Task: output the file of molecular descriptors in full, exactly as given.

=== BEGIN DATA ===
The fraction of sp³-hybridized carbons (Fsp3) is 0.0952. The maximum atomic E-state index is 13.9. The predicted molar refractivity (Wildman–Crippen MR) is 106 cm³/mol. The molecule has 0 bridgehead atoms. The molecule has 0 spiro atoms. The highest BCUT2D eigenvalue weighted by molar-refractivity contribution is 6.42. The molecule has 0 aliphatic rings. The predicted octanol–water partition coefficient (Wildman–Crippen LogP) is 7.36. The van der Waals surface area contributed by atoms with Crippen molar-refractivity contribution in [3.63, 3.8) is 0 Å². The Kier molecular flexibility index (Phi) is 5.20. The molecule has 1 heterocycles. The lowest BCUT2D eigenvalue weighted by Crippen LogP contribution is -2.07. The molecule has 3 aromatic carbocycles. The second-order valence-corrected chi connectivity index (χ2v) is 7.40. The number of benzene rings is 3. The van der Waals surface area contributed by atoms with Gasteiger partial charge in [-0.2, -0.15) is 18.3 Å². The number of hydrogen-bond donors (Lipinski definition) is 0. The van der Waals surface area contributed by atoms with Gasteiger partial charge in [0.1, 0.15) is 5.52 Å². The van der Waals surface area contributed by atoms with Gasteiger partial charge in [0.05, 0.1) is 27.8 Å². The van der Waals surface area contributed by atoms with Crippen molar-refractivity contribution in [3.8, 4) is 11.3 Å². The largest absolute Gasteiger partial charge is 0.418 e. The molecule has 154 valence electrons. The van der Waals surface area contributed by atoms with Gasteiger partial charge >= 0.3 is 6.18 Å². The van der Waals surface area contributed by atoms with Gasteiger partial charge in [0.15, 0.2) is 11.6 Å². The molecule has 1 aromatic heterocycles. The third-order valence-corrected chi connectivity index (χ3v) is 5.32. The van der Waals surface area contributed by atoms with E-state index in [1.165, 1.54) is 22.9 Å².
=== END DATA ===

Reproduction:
The fraction of sp³-hybridized carbons (Fsp3) is 0.0952. The maximum atomic E-state index is 13.9. The predicted molar refractivity (Wildman–Crippen MR) is 106 cm³/mol. The molecule has 0 bridgehead atoms. The molecule has 0 spiro atoms. The highest BCUT2D eigenvalue weighted by molar-refractivity contribution is 6.42. The molecule has 0 aliphatic rings. The predicted octanol–water partition coefficient (Wildman–Crippen LogP) is 7.36. The van der Waals surface area contributed by atoms with Crippen molar-refractivity contribution in [3.63, 3.8) is 0 Å². The Kier molecular flexibility index (Phi) is 5.20. The molecule has 1 heterocycles. The lowest BCUT2D eigenvalue weighted by Crippen LogP contribution is -2.07. The molecule has 3 aromatic carbocycles. The second-order valence-corrected chi connectivity index (χ2v) is 7.40. The number of benzene rings is 3. The van der Waals surface area contributed by atoms with Gasteiger partial charge in [-0.2, -0.15) is 18.3 Å². The number of hydrogen-bond donors (Lipinski definition) is 0. The van der Waals surface area contributed by atoms with Gasteiger partial charge in [0.1, 0.15) is 5.52 Å². The van der Waals surface area contributed by atoms with Gasteiger partial charge in [0.05, 0.1) is 27.8 Å². The van der Waals surface area contributed by atoms with Crippen molar-refractivity contribution in [3.8, 4) is 11.3 Å². The largest absolute Gasteiger partial charge is 0.418 e. The molecule has 154 valence electrons. The van der Waals surface area contributed by atoms with Gasteiger partial charge >= 0.3 is 6.18 Å². The van der Waals surface area contributed by atoms with Gasteiger partial charge in [0.15, 0.2) is 11.6 Å². The molecule has 1 aromatic heterocycles. The third-order valence-corrected chi connectivity index (χ3v) is 5.32. The van der Waals surface area contributed by atoms with E-state index in [1.165, 1.54) is 22.9 Å².